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Tag Archives: Bhutan

Photographing Bhutanese Dance: the Michael Aris Collection

There is an event at The Pitt Rivers Museum this weekend that might be of interest to photographers.

Michael Aris was a leading authority on Himalayan Studies and worked in Bhutan during the 60s and 70s. His photographs show this mountainous kingdom before the arrival of planes, tourism and television. The talk will explain elements of Bhutanese dance traditions by teasing out stories captured within the frozen frame of these still images. More recent film footage will be used to show the context of the dance images.”

©Michael Aris

The times are 2.30 – 3.30 on Saturday 18th. Full details of this event can be found on the BBC website here is the link

Pictures of the Week: October 21, 2011

Our ever popular Denver Post blogs brings another set of remarkable images, the full set of images are here

An Irish traveler resident holds up a cross for the media, in front of a burning barricade during evictions at the Dale Farm travellers site, near Basildon England, 30 miles (50 kilometers) east of London, Wednesday, Oct. 19, 2011. Police in riot gear used sledgehammers to clear the way for the eviction of a community of Irish Travellers from a site where they have lived illegally for a decade. A large force of police and bailiffs faced resistance from several dozen residents and supporters who threw bricks and struggled with officers. (AP Photo/Matt Dunham)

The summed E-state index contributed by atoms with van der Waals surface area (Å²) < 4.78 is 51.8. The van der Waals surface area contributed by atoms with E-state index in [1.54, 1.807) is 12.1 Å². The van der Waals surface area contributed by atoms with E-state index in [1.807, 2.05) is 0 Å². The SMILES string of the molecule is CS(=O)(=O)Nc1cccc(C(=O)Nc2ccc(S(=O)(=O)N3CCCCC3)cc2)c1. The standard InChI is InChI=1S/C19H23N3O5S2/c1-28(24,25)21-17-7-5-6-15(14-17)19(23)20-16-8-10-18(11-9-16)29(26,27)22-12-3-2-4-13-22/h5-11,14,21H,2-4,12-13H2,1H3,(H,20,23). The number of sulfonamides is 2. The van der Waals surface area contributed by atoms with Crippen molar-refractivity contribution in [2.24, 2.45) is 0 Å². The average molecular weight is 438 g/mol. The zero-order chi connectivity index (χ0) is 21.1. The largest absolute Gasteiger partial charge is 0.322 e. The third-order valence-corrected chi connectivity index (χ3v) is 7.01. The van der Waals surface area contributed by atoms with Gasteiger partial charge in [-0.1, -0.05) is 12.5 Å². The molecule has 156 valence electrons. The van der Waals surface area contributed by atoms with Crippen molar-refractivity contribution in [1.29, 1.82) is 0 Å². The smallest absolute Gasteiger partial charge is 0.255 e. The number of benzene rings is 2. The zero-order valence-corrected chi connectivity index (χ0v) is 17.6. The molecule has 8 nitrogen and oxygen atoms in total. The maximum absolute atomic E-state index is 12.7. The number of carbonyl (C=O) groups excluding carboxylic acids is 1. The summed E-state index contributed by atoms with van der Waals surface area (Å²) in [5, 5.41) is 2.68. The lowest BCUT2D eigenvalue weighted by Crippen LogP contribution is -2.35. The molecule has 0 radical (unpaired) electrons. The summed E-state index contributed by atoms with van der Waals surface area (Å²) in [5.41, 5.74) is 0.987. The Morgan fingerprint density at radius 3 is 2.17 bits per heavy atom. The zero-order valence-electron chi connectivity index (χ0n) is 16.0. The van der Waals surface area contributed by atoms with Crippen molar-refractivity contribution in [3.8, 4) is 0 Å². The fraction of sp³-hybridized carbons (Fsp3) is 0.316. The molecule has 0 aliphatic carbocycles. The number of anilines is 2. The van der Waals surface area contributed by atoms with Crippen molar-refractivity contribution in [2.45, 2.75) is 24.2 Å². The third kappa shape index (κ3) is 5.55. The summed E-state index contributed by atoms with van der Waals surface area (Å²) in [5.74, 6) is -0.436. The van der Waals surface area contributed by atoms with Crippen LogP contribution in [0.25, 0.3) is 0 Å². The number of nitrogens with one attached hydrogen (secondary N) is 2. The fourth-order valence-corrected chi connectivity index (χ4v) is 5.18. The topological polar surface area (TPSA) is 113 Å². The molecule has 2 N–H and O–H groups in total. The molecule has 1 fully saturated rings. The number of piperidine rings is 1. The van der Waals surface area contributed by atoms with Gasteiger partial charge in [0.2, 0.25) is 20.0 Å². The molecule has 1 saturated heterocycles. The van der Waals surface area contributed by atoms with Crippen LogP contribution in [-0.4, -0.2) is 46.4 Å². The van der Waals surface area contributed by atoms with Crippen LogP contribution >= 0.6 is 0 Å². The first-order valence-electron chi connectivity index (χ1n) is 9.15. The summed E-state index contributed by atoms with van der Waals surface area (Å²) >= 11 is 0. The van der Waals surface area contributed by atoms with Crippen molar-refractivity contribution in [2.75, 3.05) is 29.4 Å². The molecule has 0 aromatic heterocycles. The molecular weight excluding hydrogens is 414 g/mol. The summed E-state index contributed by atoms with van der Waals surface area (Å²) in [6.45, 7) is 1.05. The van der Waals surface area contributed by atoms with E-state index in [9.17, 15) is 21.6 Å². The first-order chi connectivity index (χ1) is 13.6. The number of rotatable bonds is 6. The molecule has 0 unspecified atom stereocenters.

Two Red Deer stags ‘rut’ in the early morning mist in Richmond Park on October 15, 2011 in London, England. Autumn sees the start of the ‘Rutting’ season where the large Red Deer stags can be heard roaring and barking in an attempt to attract females known as bucks. The larger males can also be seen clashing antlers with rival males. (Photo by Dan Kitwood/Getty Images)

Novice Bhutanese monks Sangey, 6, and Tenzin, 7, and Tandin, 4, and Pembar, 10, rest after hours of prayer at the Dechen Phodrang monastery October 18, 2011 in Thimphu, Bhutan. About 375 monks reside at the government run monastery that also doubles as a child care facility for under privileged and orphaned males. The monks average about 10 hours of study a day waking up at 5:00am. Mahayana Buddhism is the state religion, although in the southern areas many citizens openly practice Hinduism. Monks join the monastery at six to nine years of age and according to tradition many families will send one son into the monk hood. They learn to read chhokey, the language of the ancient sacred texts, as well as Dzongkha and English. (Photo by Paula Bronstein/Getty Images)